An unlikely rivalry has emerged as the most compelling state-versus-state contest for attracting the best and most promising startup talent.
Victoria and Queensland have both developed a set of different policies that aim to make each the most startup-friendly state in the country. The aim, of course, is to lure companies from around Australia and from across the world.
Queensland’s HotDesQ program is unashamedly attempting to poach promising young tech companies from other states, and from offshore.
HotDesQ offers grants of between $50,000 and $100,000 for companies to relocate to the state for six months. It also offers co-working space, mentorship and support from one of 13 host locations around the state.
The $8 million program announced its first 25 participants earlier this month, who are now slowly beginning to set up shop in Queensland.
Among them are companies from New York, Taiwan and London, along with interstate startups poached from under the noses of the NSW and Victorian state governments.
Queensland Minister for Innovation, Science and the Digital Economy Leeanne Enoch says the program was inspired by a similar initiative in Chile.
“It’s part of a suite of initiatives that were established under the Advance Queensland agenda,” Ms Enoch tells InnovationAus.com. “It’s one of the many that are designed to build the Queensland innovation ecosystem right across every single regional base.”
“We’re attracting recipients from various parts of Australia or overseas. There are some people from Queensland who have gone to Silicon Valley and places like that and we’re trying to attract them to come back and be part of the our ecosystem.
“We’re trying to attract that expertise into the state to be able to accelerate our growth and the maturity of our ecosystem,” she said.
HotDesQ is in stark contrast to the Victorian government’s efforts in the same space.
Although the southern state has placed emphasis on bringing international tech companies to its city, its internal efforts, mainly through LaunchVic, have centred on projects that support the wider ecosystem, rather than directly supporting individual startups.
Victorian Minister for Innovation Philip Dalidakis says he is keenly watching the actions of other states, but is yet to be inspired to alter any policies.
“There’s honestly nothing happening around the country that I look at and think somehow we need to refine our own policy,” Mr Dalidakis told InnovationAus.com.
“The Queensland government is doing some interesting things and that’s great. We need to recognise that we shouldn’t be looking to try to get companies to move from state to state, we should be creating an environment where companies want to thrive and succeed, not just get by and survive.
“If Queensland and New South Wales have policy settings that do that, then the ecosystem across the country is the winner. I’m all for competition in government policy.”
Ms Enoch also won’t be drawn into sparking an all-out startup war between states.
“It doesn’t matter where you are in Australia or in the world, every government understands how important innovation is to our economy as we move into a new future,” she says.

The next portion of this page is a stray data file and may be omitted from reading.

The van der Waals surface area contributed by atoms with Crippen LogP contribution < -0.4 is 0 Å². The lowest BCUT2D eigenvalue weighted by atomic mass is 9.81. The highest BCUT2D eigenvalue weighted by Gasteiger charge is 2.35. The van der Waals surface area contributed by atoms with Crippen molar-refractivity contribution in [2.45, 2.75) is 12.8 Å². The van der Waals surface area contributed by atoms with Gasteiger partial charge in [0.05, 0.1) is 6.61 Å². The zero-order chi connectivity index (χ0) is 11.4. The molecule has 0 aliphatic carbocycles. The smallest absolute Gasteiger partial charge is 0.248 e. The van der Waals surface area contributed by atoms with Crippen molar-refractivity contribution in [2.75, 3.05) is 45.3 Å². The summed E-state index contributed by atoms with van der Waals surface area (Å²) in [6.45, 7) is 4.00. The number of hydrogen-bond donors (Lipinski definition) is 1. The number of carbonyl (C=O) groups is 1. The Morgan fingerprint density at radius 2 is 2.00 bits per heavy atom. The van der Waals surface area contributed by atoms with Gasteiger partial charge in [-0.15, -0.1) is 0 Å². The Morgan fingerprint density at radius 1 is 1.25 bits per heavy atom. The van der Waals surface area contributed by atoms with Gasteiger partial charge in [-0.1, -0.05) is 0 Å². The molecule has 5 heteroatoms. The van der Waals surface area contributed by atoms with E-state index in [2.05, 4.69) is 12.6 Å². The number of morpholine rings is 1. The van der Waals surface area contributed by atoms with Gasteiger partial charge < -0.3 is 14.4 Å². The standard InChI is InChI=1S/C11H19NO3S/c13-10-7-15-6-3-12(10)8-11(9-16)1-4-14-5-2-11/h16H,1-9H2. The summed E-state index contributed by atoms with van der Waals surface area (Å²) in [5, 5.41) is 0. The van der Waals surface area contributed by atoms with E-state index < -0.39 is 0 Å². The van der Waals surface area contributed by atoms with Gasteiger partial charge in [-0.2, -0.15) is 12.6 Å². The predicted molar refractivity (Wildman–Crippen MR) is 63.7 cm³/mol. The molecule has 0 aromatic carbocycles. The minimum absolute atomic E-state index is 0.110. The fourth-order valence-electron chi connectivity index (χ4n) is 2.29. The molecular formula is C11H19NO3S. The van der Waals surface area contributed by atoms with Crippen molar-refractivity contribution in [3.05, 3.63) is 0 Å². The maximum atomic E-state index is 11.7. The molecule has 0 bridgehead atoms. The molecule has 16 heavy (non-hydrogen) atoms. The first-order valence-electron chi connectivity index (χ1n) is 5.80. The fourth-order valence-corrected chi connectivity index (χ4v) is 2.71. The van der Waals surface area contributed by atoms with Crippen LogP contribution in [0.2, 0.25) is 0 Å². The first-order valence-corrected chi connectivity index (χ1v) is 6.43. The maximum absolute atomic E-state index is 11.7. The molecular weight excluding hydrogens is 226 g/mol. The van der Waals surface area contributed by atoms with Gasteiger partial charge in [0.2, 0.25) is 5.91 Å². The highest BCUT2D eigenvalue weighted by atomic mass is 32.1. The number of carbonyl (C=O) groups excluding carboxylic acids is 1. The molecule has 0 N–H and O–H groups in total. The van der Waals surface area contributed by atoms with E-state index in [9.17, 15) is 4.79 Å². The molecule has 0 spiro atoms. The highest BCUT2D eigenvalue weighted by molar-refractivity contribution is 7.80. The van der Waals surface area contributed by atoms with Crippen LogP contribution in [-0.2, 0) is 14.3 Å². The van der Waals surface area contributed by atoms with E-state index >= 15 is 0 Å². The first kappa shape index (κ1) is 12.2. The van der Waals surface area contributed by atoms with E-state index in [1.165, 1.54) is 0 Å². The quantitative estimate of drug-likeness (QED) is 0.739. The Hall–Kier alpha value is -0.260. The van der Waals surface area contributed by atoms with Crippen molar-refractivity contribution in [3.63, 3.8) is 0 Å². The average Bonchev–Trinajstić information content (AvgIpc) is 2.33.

Queensland’s innovation is scattered into “pockets”, Ms Enoch says, and the state’s policy efforts in this area are aimed at fostering commercialisation and bringing the ecosystem together.
“Some places we’re seeing maturity happen really quickly and in others it’s still just growing – that’s why we’re trying to find lots of ways to support that growth,” she says.
“We recognise that as a state we have over the last 16 or 17 years had huge investment in research infrastructure with the Smart State initiative. We are great at the research side, but not so much at commercialisation.”
To address this issue, the Queensland government looked to the rest of the world for inspiration, taking away different aspects from the likes of London, Silicon Valley and Chile to formulate the Advance Queensland model.
“We looked across Australia and the globe to see what has worked elsewhere and brought it all together to provide a real tapestry of initiatives,” Ms Enoch says. “If you thread together everything happening in Queensland you can create our picture of the future.”
These policies from around the world have been molded to play on Queensland’s natural strengths – agriculture, mining, tourism and international education, she says.
“Innovation is nothing more than turning ideas into action – there’s nothing scary or new about it,” Ms Enoch says. “We have this tapestry of initiatives that we want for every part of the state in every industry, from the small fish and chips shop down the road to the high tech company in Brisbane. Every can be part of this conversation going forward.”
A year-and-a-half since Advance Queensland was officially launched, the state has announced 21 new programs.
With these initiatives now in motion, next year is about consolidating this work and ensuring the broader innovation message is conveyed to all Queenslanders, Ms Enoch says.
“We have set an absolutely cracking pace,” she says. “We’ve accelerated as fast as we could, and next year we’ll be supporting all of those stories going forward, and we’ll start to see the outcomes.
“We want to weave those stories into the psyche of everyday Queenslanders, who’ll all benefit from innovation.”
“STEM skills, entrepreneurial spirit and a creative ability to solve problems and create businesses is going to be crucial for my kids and for their kids.”